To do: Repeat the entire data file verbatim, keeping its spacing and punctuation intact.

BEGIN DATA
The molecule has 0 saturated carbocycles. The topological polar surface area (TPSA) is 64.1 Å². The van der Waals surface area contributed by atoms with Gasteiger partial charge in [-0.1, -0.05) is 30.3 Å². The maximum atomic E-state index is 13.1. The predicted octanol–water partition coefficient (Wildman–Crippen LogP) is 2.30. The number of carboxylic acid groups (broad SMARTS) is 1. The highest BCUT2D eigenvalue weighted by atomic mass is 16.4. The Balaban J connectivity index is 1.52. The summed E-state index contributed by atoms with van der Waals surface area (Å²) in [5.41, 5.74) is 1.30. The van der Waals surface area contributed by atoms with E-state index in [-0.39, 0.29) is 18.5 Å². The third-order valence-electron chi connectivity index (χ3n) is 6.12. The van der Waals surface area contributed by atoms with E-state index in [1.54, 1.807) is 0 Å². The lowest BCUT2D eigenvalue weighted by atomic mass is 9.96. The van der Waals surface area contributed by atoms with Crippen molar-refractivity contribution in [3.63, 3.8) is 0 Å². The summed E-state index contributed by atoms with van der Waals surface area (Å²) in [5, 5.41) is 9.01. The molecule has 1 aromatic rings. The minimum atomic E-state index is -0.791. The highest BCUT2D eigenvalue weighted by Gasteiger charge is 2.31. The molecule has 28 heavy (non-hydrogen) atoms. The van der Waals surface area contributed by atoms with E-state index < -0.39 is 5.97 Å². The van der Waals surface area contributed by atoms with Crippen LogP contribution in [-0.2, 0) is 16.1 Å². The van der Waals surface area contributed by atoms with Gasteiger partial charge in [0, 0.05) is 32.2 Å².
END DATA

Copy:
The molecule has 0 saturated carbocycles. The topological polar surface area (TPSA) is 64.1 Å². The van der Waals surface area contributed by atoms with Gasteiger partial charge in [-0.1, -0.05) is 30.3 Å². The maximum atomic E-state index is 13.1. The predicted octanol–water partition coefficient (Wildman–Crippen LogP) is 2.30. The number of carboxylic acid groups (broad SMARTS) is 1. The highest BCUT2D eigenvalue weighted by atomic mass is 16.4. The Balaban J connectivity index is 1.52. The summed E-state index contributed by atoms with van der Waals surface area (Å²) in [5.41, 5.74) is 1.30. The van der Waals surface area contributed by atoms with E-state index in [-0.39, 0.29) is 18.5 Å². The third-order valence-electron chi connectivity index (χ3n) is 6.12. The van der Waals surface area contributed by atoms with E-state index in [1.54, 1.807) is 0 Å². The lowest BCUT2D eigenvalue weighted by atomic mass is 9.96. The van der Waals surface area contributed by atoms with Crippen molar-refractivity contribution in [3.63, 3.8) is 0 Å². The summed E-state index contributed by atoms with van der Waals surface area (Å²) in [5, 5.41) is 9.01. The molecule has 1 aromatic rings. The minimum atomic E-state index is -0.791. The highest BCUT2D eigenvalue weighted by Gasteiger charge is 2.31. The molecule has 28 heavy (non-hydrogen) atoms. The van der Waals surface area contributed by atoms with E-state index < -0.39 is 5.97 Å². The van der Waals surface area contributed by atoms with Crippen LogP contribution in [-0.2, 0) is 16.1 Å². The van der Waals surface area contributed by atoms with Gasteiger partial charge in [0, 0.05) is 32.2 Å².